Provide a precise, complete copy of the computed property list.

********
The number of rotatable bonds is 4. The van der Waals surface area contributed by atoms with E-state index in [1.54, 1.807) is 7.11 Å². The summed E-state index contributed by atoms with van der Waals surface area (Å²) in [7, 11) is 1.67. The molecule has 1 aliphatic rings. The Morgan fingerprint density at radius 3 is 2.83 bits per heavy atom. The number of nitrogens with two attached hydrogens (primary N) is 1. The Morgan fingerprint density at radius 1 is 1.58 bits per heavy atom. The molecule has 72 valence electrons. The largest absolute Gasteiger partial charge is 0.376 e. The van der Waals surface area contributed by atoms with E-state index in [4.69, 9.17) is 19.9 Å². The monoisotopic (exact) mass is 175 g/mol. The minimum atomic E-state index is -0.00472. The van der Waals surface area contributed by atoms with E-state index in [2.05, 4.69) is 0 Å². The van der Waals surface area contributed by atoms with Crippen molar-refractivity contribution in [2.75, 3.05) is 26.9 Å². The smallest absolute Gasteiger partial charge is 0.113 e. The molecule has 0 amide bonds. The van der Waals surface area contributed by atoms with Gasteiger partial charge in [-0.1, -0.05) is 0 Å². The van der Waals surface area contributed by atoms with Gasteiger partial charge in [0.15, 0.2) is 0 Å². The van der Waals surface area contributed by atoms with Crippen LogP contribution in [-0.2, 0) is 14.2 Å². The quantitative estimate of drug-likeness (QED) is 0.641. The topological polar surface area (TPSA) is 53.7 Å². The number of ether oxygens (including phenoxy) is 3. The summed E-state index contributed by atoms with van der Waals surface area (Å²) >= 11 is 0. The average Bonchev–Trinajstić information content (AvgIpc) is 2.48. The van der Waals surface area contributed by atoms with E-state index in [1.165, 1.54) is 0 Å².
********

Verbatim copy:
The number of rotatable bonds is 4. The van der Waals surface area contributed by atoms with E-state index in [1.54, 1.807) is 7.11 Å². The summed E-state index contributed by atoms with van der Waals surface area (Å²) in [7, 11) is 1.67. The molecule has 1 aliphatic rings. The Morgan fingerprint density at radius 3 is 2.83 bits per heavy atom. The number of nitrogens with two attached hydrogens (primary N) is 1. The Morgan fingerprint density at radius 1 is 1.58 bits per heavy atom. The molecule has 72 valence electrons. The largest absolute Gasteiger partial charge is 0.376 e. The van der Waals surface area contributed by atoms with E-state index in [4.69, 9.17) is 19.9 Å². The monoisotopic (exact) mass is 175 g/mol. The minimum atomic E-state index is -0.00472. The van der Waals surface area contributed by atoms with E-state index in [2.05, 4.69) is 0 Å². The van der Waals surface area contributed by atoms with Crippen molar-refractivity contribution in [2.75, 3.05) is 26.9 Å². The smallest absolute Gasteiger partial charge is 0.113 e. The molecule has 0 amide bonds. The van der Waals surface area contributed by atoms with Gasteiger partial charge in [-0.1, -0.05) is 0 Å². The van der Waals surface area contributed by atoms with Gasteiger partial charge in [0.15, 0.2) is 0 Å². The van der Waals surface area contributed by atoms with Crippen LogP contribution in [-0.2, 0) is 14.2 Å². The quantitative estimate of drug-likeness (QED) is 0.641. The topological polar surface area (TPSA) is 53.7 Å². The number of ether oxygens (including phenoxy) is 3. The summed E-state index contributed by atoms with van der Waals surface area (Å²) >= 11 is 0. The average Bonchev–Trinajstić information content (AvgIpc) is 2.48. The van der Waals surface area contributed by atoms with E-state index in [1.165, 1.54) is 0 Å².